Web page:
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This report of a delayed traumatic dislocation of a laser in situ keratomileusis
(LASIK) corneal cap highlights the long-term dangers of the procedure. Recommendations
are made on how to approach repair of a dislocated LASIK cap.
A 28-year-old white woman came to our casualty service following uncomplicated,
bilateral LASIK performed elsewhere. Preoperative refraction was −2.25
diopters (D)OD and −3.75 DOS. Postoperatively she achieved an unaided
visual acuity of 20/20 OU. Ten months after surgery, her fingernail brushed
the left eye while she was removing a sweater, resulting in painful displacement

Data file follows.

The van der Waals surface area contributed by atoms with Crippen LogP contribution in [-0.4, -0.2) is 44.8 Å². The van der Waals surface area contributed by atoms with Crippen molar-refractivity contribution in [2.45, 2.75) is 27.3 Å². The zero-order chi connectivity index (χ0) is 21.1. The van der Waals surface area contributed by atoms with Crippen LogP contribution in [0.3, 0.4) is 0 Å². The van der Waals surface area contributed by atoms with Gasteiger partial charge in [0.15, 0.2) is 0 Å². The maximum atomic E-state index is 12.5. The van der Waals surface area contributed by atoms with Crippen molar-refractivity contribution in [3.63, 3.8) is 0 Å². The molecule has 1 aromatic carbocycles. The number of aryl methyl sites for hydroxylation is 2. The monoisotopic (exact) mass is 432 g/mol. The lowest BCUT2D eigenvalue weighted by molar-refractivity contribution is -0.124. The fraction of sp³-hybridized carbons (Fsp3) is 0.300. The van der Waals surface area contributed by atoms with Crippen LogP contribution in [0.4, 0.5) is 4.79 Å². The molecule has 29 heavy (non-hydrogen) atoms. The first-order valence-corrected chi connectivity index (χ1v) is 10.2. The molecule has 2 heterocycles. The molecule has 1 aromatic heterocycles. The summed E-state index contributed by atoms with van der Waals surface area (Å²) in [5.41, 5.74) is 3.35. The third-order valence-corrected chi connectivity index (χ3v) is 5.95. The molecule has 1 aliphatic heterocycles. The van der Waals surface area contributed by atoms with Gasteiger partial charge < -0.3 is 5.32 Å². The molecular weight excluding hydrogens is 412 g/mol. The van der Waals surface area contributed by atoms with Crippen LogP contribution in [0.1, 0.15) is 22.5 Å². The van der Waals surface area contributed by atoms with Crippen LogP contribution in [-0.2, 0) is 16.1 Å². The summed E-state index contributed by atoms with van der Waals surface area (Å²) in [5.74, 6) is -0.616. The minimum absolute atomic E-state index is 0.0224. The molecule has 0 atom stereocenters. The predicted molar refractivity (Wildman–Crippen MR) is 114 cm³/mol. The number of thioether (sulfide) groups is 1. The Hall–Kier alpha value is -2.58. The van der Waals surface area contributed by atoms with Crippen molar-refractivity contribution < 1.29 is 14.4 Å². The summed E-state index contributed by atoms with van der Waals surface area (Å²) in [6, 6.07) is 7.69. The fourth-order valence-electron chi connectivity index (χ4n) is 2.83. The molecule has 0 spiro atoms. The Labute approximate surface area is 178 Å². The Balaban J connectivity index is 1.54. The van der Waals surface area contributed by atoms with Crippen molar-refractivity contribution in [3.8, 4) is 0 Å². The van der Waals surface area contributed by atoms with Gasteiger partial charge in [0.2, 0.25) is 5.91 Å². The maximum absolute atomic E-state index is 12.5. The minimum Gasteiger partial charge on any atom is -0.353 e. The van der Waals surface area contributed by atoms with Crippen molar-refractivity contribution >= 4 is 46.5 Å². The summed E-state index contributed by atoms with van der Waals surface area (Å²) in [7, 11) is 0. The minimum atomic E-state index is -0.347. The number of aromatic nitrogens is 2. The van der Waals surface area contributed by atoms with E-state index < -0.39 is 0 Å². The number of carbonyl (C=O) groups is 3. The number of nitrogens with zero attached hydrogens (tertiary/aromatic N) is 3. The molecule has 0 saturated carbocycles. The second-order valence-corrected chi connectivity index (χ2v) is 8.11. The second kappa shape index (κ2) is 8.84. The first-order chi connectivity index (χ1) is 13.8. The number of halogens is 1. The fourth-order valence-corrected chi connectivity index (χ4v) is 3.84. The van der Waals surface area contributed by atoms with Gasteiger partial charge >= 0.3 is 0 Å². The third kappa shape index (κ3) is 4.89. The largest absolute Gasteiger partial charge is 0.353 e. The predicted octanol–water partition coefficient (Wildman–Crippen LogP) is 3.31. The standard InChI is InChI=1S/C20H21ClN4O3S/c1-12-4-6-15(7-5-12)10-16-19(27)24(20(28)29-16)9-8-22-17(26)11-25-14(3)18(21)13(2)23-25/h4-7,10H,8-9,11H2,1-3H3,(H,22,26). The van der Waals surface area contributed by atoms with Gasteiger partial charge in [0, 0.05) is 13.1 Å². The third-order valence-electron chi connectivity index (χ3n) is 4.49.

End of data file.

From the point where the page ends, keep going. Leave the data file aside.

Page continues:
of the corneal cap.
The cap was repositioned using topical (0.5% tetracaine hydrochloride)
and sub-Tenon (2% lignocaine hydrochloride) anesthesia. Operative manipulation
suggested that the cap had everted, the lower edge of its nasal hinge had
torn, it had twisted about the residual hinge, and one of its edges had folded
over (Figure 1 A). The stromal bed
and cap were debrided. Three 10-0 interrupted nylon sutures were used to secure
the cap and the patient was discharged receiving preservative-free topical
antibiotics and tear supplements.
Patel CK, Hanson R, McDonald B, Cox N. Late Dislocation of a LASIK Flap Caused by a Fingernail. Arch Ophthalmol. 2001;119(3):447–449. doi:
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